The Maritime Shrub Forest can also be found in low-lying, wet areas, but these areas are overrun with grasses, and squat wild shrubs that thrive in saltier waters. In between all of these portions of Nags Head Woods, particularly in the lowest valleys of the preserve, are the Interdunal ponds, which can be many feet deep and obviously therefore cannot accommodate plant life, but make a scenic attraction along the many nature trails that wind through the woods.

With these distinctive landscapes serving as an ecosystem, in total, more than 300 species of plants have been identified in the preserve, including several that are considered to be considerably rare North Carolina residents. One of these is the wooly beach heather, which flourishes in open and desolate sandy areas, and can be spotted by explorers on the Sweetgum Swamp Trail. In the swampy areas, late summer visitors may spot the equally rare Mosquito fern, which boasts bright brick red summer leaves.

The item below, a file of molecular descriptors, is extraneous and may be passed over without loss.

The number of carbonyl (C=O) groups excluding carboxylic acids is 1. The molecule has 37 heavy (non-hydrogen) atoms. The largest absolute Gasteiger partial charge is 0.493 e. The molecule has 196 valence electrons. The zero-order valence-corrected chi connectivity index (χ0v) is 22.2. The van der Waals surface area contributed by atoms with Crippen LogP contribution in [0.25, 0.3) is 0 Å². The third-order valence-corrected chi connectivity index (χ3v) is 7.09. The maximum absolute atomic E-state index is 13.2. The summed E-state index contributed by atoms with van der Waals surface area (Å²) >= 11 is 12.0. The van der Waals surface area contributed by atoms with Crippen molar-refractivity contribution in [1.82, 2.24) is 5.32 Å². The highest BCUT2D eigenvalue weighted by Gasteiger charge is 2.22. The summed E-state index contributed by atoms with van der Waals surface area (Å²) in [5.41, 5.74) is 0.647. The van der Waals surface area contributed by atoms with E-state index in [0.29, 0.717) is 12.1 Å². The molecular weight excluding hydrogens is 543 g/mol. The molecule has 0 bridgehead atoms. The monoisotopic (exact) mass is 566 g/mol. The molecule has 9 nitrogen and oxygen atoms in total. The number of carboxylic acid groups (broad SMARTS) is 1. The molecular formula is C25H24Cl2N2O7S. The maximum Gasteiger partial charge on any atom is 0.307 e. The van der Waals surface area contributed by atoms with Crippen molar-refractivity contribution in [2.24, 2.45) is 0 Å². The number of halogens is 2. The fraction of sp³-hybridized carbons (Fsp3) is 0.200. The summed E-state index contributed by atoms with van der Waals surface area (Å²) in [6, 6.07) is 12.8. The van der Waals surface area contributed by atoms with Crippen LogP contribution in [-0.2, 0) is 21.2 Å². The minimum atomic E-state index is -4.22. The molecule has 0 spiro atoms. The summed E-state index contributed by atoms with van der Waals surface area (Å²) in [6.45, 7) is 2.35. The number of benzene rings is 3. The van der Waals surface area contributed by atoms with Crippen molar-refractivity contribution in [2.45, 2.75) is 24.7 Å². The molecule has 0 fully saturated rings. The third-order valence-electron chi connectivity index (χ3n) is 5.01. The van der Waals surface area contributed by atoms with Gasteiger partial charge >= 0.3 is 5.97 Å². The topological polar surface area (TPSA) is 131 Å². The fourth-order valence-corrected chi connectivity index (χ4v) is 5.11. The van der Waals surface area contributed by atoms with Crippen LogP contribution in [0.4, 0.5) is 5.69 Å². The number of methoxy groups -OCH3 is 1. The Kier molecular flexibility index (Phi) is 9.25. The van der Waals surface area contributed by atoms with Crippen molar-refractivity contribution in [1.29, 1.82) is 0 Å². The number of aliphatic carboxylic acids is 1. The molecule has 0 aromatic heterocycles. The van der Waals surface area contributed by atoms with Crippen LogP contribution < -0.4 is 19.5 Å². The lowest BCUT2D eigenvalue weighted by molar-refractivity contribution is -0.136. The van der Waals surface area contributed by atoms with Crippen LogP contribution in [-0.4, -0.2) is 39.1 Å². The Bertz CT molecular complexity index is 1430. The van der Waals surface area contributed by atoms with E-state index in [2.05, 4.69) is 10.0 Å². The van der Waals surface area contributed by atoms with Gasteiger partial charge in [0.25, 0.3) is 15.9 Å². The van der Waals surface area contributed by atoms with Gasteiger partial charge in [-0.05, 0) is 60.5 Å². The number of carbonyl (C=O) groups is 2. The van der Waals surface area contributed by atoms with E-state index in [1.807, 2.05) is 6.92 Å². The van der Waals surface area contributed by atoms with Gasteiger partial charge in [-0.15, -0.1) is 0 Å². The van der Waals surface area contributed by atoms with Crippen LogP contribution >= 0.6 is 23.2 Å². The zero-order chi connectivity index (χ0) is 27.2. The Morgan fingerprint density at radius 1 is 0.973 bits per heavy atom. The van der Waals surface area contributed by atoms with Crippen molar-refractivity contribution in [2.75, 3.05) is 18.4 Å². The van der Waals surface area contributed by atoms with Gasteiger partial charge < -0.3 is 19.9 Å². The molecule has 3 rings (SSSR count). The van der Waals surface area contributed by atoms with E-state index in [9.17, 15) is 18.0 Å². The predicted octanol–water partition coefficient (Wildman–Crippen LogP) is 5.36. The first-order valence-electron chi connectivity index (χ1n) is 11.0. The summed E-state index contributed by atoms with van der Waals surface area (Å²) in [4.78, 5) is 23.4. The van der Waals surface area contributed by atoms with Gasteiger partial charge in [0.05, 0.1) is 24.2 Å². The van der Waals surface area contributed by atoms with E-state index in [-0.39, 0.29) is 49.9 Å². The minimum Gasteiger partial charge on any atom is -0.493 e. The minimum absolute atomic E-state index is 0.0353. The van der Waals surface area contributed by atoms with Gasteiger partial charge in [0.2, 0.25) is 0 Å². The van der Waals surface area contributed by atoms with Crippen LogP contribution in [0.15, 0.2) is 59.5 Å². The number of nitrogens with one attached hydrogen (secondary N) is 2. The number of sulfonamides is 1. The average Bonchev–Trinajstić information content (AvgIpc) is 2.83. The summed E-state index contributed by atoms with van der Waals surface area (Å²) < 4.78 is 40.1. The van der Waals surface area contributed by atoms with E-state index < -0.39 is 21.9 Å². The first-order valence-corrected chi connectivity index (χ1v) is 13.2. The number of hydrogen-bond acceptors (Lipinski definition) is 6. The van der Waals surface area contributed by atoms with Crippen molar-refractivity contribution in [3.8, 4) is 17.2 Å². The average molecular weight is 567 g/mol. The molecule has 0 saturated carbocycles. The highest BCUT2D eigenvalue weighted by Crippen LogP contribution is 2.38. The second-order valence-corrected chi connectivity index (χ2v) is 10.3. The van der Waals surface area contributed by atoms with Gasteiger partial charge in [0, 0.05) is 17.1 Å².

Two rare seasonal bloomers also call the Nags Head Woods Preserve home, specifically the southern tway-blade, a tiny orchid that can be spotted on the Roanoke Trail in the early summer, and the water violet, an exceptionally rare flower that can be found along the ponds of the Discovery Trail in April and May.

Along with this vast variety of plant life comes an equally diverse wildlife, and visitors will find plenty of critters sharing the Preserve along with the occasional human visitors.